How Does an Oil Company Rank Tops in Corporate Social Responsibility?
With Big Oil having effectively replaced Big Tobacco as one of America’s biggest “bogeymen” to the general public, it would seem downright incongruous for a major petroleum company to be looked upon as a model of corporate behavior. In truth, however, it’s really not that far-fetched. After the Deepwater Horizon spill, BP flooded the airwaves, showing people all the good work they have done to clean up the region, and the good works they do all over the world as an upstanding corporate citizen.
And now, in a survey conducted this year by the global research and advisory firm Universum, an oil company has come out on top when it comes to corporate social responsibility (CSR).
Universum polled 20,812 business students at colleges in the U.S. to ask what companies they think are the “most ideal” to work for and which ones have the strongest social responsibility component. The students used Universum’s employer-attractiveness tool to rank and categorize what makes companies more desirable as employers. Including compensation and reputation, corporate social responsibility is high among the attributes.
Finishing ahead of the Peace Corps, the American Cancer Society, the U.S. Postal Service and other long-trusted names? Phillips 66.
That’s right, Phillips 66, the Houston-based 2011 spin-off of oil giant Conoco-Phillips, was rated the No.1 socially responsible company.
The results, and the Top 10, were posted on Forbes.com.
“Phillips 66 is known because one of its core products is consumer facing (gas for our cars, for example) and they have focused their business on how their products improve our lives,” Vicki Lynn, Universum’s senior vice president of client talent strategy and employer branding, told Forbes.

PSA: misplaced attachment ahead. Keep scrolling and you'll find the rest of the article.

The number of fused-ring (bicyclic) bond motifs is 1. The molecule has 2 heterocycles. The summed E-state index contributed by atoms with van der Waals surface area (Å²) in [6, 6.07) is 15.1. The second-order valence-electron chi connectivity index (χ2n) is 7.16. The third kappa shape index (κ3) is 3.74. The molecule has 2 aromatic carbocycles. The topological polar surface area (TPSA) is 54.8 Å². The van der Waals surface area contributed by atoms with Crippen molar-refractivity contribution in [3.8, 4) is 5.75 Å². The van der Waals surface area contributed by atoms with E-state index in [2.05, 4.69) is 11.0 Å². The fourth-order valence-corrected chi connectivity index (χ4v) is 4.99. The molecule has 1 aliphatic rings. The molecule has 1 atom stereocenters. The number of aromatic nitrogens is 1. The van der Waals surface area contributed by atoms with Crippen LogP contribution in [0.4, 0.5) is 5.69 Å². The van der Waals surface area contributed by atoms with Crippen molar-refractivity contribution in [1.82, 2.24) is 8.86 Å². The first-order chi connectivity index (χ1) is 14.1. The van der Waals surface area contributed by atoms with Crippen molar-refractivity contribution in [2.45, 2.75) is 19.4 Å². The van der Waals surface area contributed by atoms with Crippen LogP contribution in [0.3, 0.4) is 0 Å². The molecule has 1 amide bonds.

“Their business is largely focused on energy manufacturing and logistics operations, and they have focused on how to improve gas for cars, jet fuel, home heating products, and plastics. They do this by supporting conservation programs, using energy materials efficiently, and demonstrating respect for our natural resources.”
Phillips 66 is a major brand, of course, and there’s no doubt students who participated in the survey are familiar with Conoco-Phillips.
Lynn told Forbes that Phillips 66 and, prior to that spinoff, ConocoPhillips, had a history of working hard to be a good corporate citizen, and students recognized that. It doesn’t hurt that the name and brand are known by many people.
“I think it is a high degree of familiarity,” Lynn said.
But are there specific reasons, business practices and/or projects that Phillips 66 has undertaken that have allowed it in such a short time to become so positively identified with corporate social responsibility? I asked Janet Grothe, a spokesperson for Phillips 66, to explain how the company has done it.
“For us, sustainability is about the long-term viability of our business, and the actions we take to achieve success including respect for people, operating excellence and ethics,” she said. ”Phillips 66 is dedicated to enhancing the sustainability of the communities in which we operate. We are committed to sustainability, reducing our impact on the environment and contributing to the well-being of society.”